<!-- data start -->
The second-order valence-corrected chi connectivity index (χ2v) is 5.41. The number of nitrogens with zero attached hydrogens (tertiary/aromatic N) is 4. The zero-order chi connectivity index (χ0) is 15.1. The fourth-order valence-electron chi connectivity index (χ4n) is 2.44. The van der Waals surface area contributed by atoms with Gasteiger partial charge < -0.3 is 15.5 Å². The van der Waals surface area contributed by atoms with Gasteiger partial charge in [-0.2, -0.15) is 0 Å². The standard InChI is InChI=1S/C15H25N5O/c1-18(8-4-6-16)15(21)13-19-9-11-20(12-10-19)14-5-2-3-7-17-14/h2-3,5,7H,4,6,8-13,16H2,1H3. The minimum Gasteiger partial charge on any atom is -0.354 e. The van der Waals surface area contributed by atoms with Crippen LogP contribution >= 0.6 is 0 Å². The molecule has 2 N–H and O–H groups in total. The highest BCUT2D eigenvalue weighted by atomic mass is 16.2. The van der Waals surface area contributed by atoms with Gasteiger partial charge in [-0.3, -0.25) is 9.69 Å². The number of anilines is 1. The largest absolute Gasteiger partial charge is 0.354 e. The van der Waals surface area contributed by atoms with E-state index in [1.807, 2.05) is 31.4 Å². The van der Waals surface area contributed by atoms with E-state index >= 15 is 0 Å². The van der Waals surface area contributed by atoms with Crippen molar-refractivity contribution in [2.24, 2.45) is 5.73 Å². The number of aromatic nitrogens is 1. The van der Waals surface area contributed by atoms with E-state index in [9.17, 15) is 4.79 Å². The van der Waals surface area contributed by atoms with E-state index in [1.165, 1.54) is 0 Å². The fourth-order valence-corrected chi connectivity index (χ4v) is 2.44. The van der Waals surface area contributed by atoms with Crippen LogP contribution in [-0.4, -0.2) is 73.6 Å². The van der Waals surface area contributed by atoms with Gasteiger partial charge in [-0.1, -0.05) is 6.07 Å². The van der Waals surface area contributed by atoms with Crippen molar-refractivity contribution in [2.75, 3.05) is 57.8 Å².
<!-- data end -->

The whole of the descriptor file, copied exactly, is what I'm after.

The second-order valence-corrected chi connectivity index (χ2v) is 5.41. The number of nitrogens with zero attached hydrogens (tertiary/aromatic N) is 4. The zero-order chi connectivity index (χ0) is 15.1. The fourth-order valence-electron chi connectivity index (χ4n) is 2.44. The van der Waals surface area contributed by atoms with Gasteiger partial charge < -0.3 is 15.5 Å². The van der Waals surface area contributed by atoms with Gasteiger partial charge in [-0.2, -0.15) is 0 Å². The standard InChI is InChI=1S/C15H25N5O/c1-18(8-4-6-16)15(21)13-19-9-11-20(12-10-19)14-5-2-3-7-17-14/h2-3,5,7H,4,6,8-13,16H2,1H3. The minimum Gasteiger partial charge on any atom is -0.354 e. The van der Waals surface area contributed by atoms with Crippen LogP contribution >= 0.6 is 0 Å². The molecule has 2 N–H and O–H groups in total. The highest BCUT2D eigenvalue weighted by atomic mass is 16.2. The van der Waals surface area contributed by atoms with Gasteiger partial charge in [-0.3, -0.25) is 9.69 Å². The number of anilines is 1. The largest absolute Gasteiger partial charge is 0.354 e. The van der Waals surface area contributed by atoms with E-state index in [1.807, 2.05) is 31.4 Å². The van der Waals surface area contributed by atoms with E-state index >= 15 is 0 Å². The van der Waals surface area contributed by atoms with Crippen molar-refractivity contribution in [2.24, 2.45) is 5.73 Å². The number of aromatic nitrogens is 1. The van der Waals surface area contributed by atoms with E-state index in [9.17, 15) is 4.79 Å². The van der Waals surface area contributed by atoms with E-state index in [1.165, 1.54) is 0 Å². The fourth-order valence-corrected chi connectivity index (χ4v) is 2.44. The van der Waals surface area contributed by atoms with Crippen LogP contribution in [-0.4, -0.2) is 73.6 Å². The van der Waals surface area contributed by atoms with Gasteiger partial charge in [-0.1, -0.05) is 6.07 Å². The van der Waals surface area contributed by atoms with Crippen molar-refractivity contribution in [2.75, 3.05) is 57.8 Å².